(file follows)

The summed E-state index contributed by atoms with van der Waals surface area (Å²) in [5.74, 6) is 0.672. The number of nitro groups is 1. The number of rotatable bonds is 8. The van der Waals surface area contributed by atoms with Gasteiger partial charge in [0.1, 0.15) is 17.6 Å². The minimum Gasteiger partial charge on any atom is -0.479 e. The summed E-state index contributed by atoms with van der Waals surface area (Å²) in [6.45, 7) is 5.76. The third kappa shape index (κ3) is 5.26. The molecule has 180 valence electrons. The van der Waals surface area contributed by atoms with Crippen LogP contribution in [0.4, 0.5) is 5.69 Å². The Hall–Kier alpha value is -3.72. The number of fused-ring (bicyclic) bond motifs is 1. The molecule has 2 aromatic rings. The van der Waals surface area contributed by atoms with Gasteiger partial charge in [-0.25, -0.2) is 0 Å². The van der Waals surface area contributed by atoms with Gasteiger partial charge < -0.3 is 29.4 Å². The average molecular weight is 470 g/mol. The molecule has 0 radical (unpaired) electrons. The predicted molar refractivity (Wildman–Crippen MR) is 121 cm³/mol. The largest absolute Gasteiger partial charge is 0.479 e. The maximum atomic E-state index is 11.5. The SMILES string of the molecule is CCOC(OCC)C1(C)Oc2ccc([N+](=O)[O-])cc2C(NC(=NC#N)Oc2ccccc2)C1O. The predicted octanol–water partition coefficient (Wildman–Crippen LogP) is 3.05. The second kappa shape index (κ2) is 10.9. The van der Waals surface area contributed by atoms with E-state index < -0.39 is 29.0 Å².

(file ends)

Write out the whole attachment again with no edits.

The summed E-state index contributed by atoms with van der Waals surface area (Å²) in [5.74, 6) is 0.672. The number of nitro groups is 1. The number of rotatable bonds is 8. The van der Waals surface area contributed by atoms with Gasteiger partial charge in [0.1, 0.15) is 17.6 Å². The minimum Gasteiger partial charge on any atom is -0.479 e. The summed E-state index contributed by atoms with van der Waals surface area (Å²) in [6.45, 7) is 5.76. The third kappa shape index (κ3) is 5.26. The molecule has 180 valence electrons. The van der Waals surface area contributed by atoms with Crippen LogP contribution in [0.4, 0.5) is 5.69 Å². The Hall–Kier alpha value is -3.72. The number of fused-ring (bicyclic) bond motifs is 1. The molecule has 2 aromatic rings. The van der Waals surface area contributed by atoms with Gasteiger partial charge in [-0.25, -0.2) is 0 Å². The van der Waals surface area contributed by atoms with Gasteiger partial charge < -0.3 is 29.4 Å². The average molecular weight is 470 g/mol. The molecule has 0 radical (unpaired) electrons. The predicted molar refractivity (Wildman–Crippen MR) is 121 cm³/mol. The largest absolute Gasteiger partial charge is 0.479 e. The maximum atomic E-state index is 11.5. The SMILES string of the molecule is CCOC(OCC)C1(C)Oc2ccc([N+](=O)[O-])cc2C(NC(=NC#N)Oc2ccccc2)C1O. The predicted octanol–water partition coefficient (Wildman–Crippen LogP) is 3.05. The second kappa shape index (κ2) is 10.9. The van der Waals surface area contributed by atoms with E-state index < -0.39 is 29.0 Å².